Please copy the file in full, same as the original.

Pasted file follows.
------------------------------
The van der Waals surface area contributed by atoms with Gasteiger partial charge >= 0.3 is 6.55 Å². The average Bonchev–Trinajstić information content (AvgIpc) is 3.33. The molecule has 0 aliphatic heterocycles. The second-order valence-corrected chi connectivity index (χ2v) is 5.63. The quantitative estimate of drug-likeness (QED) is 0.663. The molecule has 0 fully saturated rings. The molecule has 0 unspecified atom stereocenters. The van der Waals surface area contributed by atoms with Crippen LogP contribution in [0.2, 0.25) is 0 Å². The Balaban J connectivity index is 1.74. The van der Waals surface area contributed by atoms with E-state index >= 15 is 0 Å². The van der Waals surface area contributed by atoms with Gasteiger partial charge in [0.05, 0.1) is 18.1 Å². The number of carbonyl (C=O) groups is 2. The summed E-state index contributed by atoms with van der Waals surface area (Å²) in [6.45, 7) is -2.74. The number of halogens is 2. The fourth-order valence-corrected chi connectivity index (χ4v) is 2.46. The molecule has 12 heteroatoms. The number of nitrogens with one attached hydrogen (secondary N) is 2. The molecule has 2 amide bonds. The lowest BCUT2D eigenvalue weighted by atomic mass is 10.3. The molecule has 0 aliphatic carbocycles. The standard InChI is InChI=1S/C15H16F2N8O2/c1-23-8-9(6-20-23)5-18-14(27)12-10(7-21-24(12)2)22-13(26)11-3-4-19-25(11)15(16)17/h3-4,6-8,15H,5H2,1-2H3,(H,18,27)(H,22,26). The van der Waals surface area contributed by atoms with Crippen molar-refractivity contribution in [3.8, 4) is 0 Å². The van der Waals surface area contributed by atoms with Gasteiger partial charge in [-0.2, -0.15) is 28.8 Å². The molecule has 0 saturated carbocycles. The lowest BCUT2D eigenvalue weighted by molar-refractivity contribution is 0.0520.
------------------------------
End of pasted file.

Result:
The van der Waals surface area contributed by atoms with Gasteiger partial charge >= 0.3 is 6.55 Å². The average Bonchev–Trinajstić information content (AvgIpc) is 3.33. The molecule has 0 aliphatic heterocycles. The second-order valence-corrected chi connectivity index (χ2v) is 5.63. The quantitative estimate of drug-likeness (QED) is 0.663. The molecule has 0 fully saturated rings. The molecule has 0 unspecified atom stereocenters. The van der Waals surface area contributed by atoms with Crippen LogP contribution in [0.2, 0.25) is 0 Å². The Balaban J connectivity index is 1.74. The van der Waals surface area contributed by atoms with E-state index >= 15 is 0 Å². The van der Waals surface area contributed by atoms with Gasteiger partial charge in [0.05, 0.1) is 18.1 Å². The number of carbonyl (C=O) groups is 2. The summed E-state index contributed by atoms with van der Waals surface area (Å²) in [6.45, 7) is -2.74. The number of halogens is 2. The fourth-order valence-corrected chi connectivity index (χ4v) is 2.46. The molecule has 12 heteroatoms. The number of nitrogens with one attached hydrogen (secondary N) is 2. The molecule has 2 amide bonds. The lowest BCUT2D eigenvalue weighted by atomic mass is 10.3. The molecule has 0 aliphatic carbocycles. The standard InChI is InChI=1S/C15H16F2N8O2/c1-23-8-9(6-20-23)5-18-14(27)12-10(7-21-24(12)2)22-13(26)11-3-4-19-25(11)15(16)17/h3-4,6-8,15H,5H2,1-2H3,(H,18,27)(H,22,26). The van der Waals surface area contributed by atoms with Crippen molar-refractivity contribution in [3.8, 4) is 0 Å². The van der Waals surface area contributed by atoms with Gasteiger partial charge in [-0.2, -0.15) is 28.8 Å². The molecule has 0 saturated carbocycles. The lowest BCUT2D eigenvalue weighted by molar-refractivity contribution is 0.0520.